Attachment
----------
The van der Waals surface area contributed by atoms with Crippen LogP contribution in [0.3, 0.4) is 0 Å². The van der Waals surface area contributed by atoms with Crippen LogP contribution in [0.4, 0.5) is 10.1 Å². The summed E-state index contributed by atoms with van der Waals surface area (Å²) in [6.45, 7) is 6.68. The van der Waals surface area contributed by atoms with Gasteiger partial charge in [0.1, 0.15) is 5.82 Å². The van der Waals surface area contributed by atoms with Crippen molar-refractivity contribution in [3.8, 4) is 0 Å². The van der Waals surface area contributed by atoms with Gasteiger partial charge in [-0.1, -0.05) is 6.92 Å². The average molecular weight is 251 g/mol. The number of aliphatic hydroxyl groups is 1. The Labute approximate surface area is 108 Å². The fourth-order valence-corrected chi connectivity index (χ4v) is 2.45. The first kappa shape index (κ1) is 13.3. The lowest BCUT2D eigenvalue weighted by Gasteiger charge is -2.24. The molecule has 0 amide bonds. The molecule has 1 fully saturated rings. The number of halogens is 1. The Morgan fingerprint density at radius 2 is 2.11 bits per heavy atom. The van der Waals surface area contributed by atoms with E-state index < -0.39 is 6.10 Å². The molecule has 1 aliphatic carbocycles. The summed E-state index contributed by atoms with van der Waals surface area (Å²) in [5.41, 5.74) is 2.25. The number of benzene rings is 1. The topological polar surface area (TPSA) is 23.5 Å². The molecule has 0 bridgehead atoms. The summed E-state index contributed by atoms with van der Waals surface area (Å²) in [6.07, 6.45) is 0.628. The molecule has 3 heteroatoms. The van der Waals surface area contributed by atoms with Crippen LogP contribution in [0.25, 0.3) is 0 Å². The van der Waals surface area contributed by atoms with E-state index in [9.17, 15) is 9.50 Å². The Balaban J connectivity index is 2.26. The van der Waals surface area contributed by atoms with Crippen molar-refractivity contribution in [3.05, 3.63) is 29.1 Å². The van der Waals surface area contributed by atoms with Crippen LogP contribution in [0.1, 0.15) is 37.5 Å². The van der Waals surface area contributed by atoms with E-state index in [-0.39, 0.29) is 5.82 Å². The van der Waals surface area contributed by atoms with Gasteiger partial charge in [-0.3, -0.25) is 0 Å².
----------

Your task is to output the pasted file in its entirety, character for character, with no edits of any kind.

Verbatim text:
The van der Waals surface area contributed by atoms with Crippen LogP contribution in [0.3, 0.4) is 0 Å². The van der Waals surface area contributed by atoms with Crippen LogP contribution in [0.4, 0.5) is 10.1 Å². The summed E-state index contributed by atoms with van der Waals surface area (Å²) in [6.45, 7) is 6.68. The van der Waals surface area contributed by atoms with Gasteiger partial charge in [0.1, 0.15) is 5.82 Å². The van der Waals surface area contributed by atoms with Crippen molar-refractivity contribution in [3.8, 4) is 0 Å². The van der Waals surface area contributed by atoms with Gasteiger partial charge in [-0.1, -0.05) is 6.92 Å². The average molecular weight is 251 g/mol. The number of aliphatic hydroxyl groups is 1. The Labute approximate surface area is 108 Å². The fourth-order valence-corrected chi connectivity index (χ4v) is 2.45. The first kappa shape index (κ1) is 13.3. The lowest BCUT2D eigenvalue weighted by Gasteiger charge is -2.24. The molecule has 0 amide bonds. The molecule has 1 fully saturated rings. The number of halogens is 1. The Morgan fingerprint density at radius 2 is 2.11 bits per heavy atom. The van der Waals surface area contributed by atoms with E-state index < -0.39 is 6.10 Å². The molecule has 1 aliphatic carbocycles. The summed E-state index contributed by atoms with van der Waals surface area (Å²) in [5.41, 5.74) is 2.25. The number of benzene rings is 1. The topological polar surface area (TPSA) is 23.5 Å². The molecule has 0 bridgehead atoms. The summed E-state index contributed by atoms with van der Waals surface area (Å²) in [6.07, 6.45) is 0.628. The molecule has 3 heteroatoms. The van der Waals surface area contributed by atoms with Crippen LogP contribution in [0.25, 0.3) is 0 Å². The van der Waals surface area contributed by atoms with E-state index in [9.17, 15) is 9.50 Å². The Balaban J connectivity index is 2.26. The van der Waals surface area contributed by atoms with Crippen molar-refractivity contribution in [3.05, 3.63) is 29.1 Å². The van der Waals surface area contributed by atoms with Crippen LogP contribution in [0.1, 0.15) is 37.5 Å². The van der Waals surface area contributed by atoms with E-state index in [-0.39, 0.29) is 5.82 Å². The van der Waals surface area contributed by atoms with Gasteiger partial charge in [-0.3, -0.25) is 0 Å².